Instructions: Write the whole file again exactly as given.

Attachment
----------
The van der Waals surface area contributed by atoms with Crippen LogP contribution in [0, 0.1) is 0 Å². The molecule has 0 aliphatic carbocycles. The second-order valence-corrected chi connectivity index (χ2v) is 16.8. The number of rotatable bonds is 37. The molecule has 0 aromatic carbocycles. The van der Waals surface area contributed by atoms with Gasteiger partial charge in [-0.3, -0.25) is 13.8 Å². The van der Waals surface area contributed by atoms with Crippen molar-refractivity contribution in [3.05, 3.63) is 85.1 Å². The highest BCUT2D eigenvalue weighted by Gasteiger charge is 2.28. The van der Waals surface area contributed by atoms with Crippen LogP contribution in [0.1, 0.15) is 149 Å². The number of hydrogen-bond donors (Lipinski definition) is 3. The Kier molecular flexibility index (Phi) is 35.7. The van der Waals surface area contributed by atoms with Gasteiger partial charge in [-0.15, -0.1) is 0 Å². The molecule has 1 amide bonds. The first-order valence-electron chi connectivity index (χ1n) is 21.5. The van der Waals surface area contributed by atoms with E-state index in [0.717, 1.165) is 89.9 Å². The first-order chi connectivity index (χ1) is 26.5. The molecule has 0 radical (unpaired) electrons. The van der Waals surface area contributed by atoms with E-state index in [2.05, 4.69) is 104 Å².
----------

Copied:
The van der Waals surface area contributed by atoms with Crippen LogP contribution in [0, 0.1) is 0 Å². The molecule has 0 aliphatic carbocycles. The second-order valence-corrected chi connectivity index (χ2v) is 16.8. The number of rotatable bonds is 37. The molecule has 0 aromatic carbocycles. The van der Waals surface area contributed by atoms with Gasteiger partial charge in [-0.3, -0.25) is 13.8 Å². The van der Waals surface area contributed by atoms with Crippen molar-refractivity contribution in [3.05, 3.63) is 85.1 Å². The highest BCUT2D eigenvalue weighted by Gasteiger charge is 2.28. The van der Waals surface area contributed by atoms with Crippen LogP contribution in [0.1, 0.15) is 149 Å². The number of hydrogen-bond donors (Lipinski definition) is 3. The Kier molecular flexibility index (Phi) is 35.7. The van der Waals surface area contributed by atoms with Gasteiger partial charge in [-0.15, -0.1) is 0 Å². The molecule has 1 amide bonds. The first-order valence-electron chi connectivity index (χ1n) is 21.5. The van der Waals surface area contributed by atoms with E-state index in [0.717, 1.165) is 89.9 Å². The first-order chi connectivity index (χ1) is 26.5. The molecule has 0 radical (unpaired) electrons. The van der Waals surface area contributed by atoms with E-state index in [2.05, 4.69) is 104 Å².